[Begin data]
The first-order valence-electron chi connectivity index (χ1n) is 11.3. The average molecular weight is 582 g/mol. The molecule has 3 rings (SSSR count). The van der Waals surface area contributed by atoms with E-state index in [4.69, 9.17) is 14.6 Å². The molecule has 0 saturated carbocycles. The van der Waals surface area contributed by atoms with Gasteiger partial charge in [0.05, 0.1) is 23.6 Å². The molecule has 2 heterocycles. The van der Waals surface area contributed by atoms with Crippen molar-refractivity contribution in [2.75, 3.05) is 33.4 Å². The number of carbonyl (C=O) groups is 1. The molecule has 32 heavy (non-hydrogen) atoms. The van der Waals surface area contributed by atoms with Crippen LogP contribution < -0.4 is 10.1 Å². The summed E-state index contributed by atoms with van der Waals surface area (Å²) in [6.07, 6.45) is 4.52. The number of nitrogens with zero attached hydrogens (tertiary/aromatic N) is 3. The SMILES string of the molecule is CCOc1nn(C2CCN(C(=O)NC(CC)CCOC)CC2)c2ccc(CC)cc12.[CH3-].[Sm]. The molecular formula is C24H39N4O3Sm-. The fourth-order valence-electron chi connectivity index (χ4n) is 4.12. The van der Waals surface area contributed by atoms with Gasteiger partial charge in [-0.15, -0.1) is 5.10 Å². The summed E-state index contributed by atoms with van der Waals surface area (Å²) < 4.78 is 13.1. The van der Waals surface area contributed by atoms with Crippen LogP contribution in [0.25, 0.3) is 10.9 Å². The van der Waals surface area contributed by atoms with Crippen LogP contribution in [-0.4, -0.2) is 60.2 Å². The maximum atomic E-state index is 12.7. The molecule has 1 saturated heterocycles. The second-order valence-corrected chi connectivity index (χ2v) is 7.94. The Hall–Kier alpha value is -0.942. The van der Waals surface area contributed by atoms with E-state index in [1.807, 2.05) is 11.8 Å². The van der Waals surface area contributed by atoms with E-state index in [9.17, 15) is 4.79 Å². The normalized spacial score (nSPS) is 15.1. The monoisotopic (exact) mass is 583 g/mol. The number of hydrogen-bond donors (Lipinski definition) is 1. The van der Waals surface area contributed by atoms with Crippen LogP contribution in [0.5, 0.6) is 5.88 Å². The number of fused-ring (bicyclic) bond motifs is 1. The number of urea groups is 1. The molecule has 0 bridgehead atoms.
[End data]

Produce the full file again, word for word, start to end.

The first-order valence-electron chi connectivity index (χ1n) is 11.3. The average molecular weight is 582 g/mol. The molecule has 3 rings (SSSR count). The van der Waals surface area contributed by atoms with E-state index in [4.69, 9.17) is 14.6 Å². The molecule has 0 saturated carbocycles. The van der Waals surface area contributed by atoms with Gasteiger partial charge in [0.05, 0.1) is 23.6 Å². The molecule has 2 heterocycles. The van der Waals surface area contributed by atoms with Crippen molar-refractivity contribution in [2.75, 3.05) is 33.4 Å². The number of carbonyl (C=O) groups is 1. The molecule has 32 heavy (non-hydrogen) atoms. The van der Waals surface area contributed by atoms with Crippen LogP contribution < -0.4 is 10.1 Å². The summed E-state index contributed by atoms with van der Waals surface area (Å²) in [6.07, 6.45) is 4.52. The number of nitrogens with zero attached hydrogens (tertiary/aromatic N) is 3. The SMILES string of the molecule is CCOc1nn(C2CCN(C(=O)NC(CC)CCOC)CC2)c2ccc(CC)cc12.[CH3-].[Sm]. The molecular formula is C24H39N4O3Sm-. The fourth-order valence-electron chi connectivity index (χ4n) is 4.12. The van der Waals surface area contributed by atoms with Gasteiger partial charge in [-0.15, -0.1) is 5.10 Å². The summed E-state index contributed by atoms with van der Waals surface area (Å²) < 4.78 is 13.1. The van der Waals surface area contributed by atoms with Crippen LogP contribution in [0.25, 0.3) is 10.9 Å². The van der Waals surface area contributed by atoms with Crippen LogP contribution in [-0.4, -0.2) is 60.2 Å². The maximum atomic E-state index is 12.7. The molecule has 1 saturated heterocycles. The second-order valence-corrected chi connectivity index (χ2v) is 7.94. The Hall–Kier alpha value is -0.942. The van der Waals surface area contributed by atoms with E-state index in [1.807, 2.05) is 11.8 Å². The van der Waals surface area contributed by atoms with E-state index in [9.17, 15) is 4.79 Å². The normalized spacial score (nSPS) is 15.1. The monoisotopic (exact) mass is 583 g/mol. The number of hydrogen-bond donors (Lipinski definition) is 1. The van der Waals surface area contributed by atoms with Crippen LogP contribution in [0.5, 0.6) is 5.88 Å². The number of fused-ring (bicyclic) bond motifs is 1. The number of urea groups is 1. The molecule has 0 bridgehead atoms.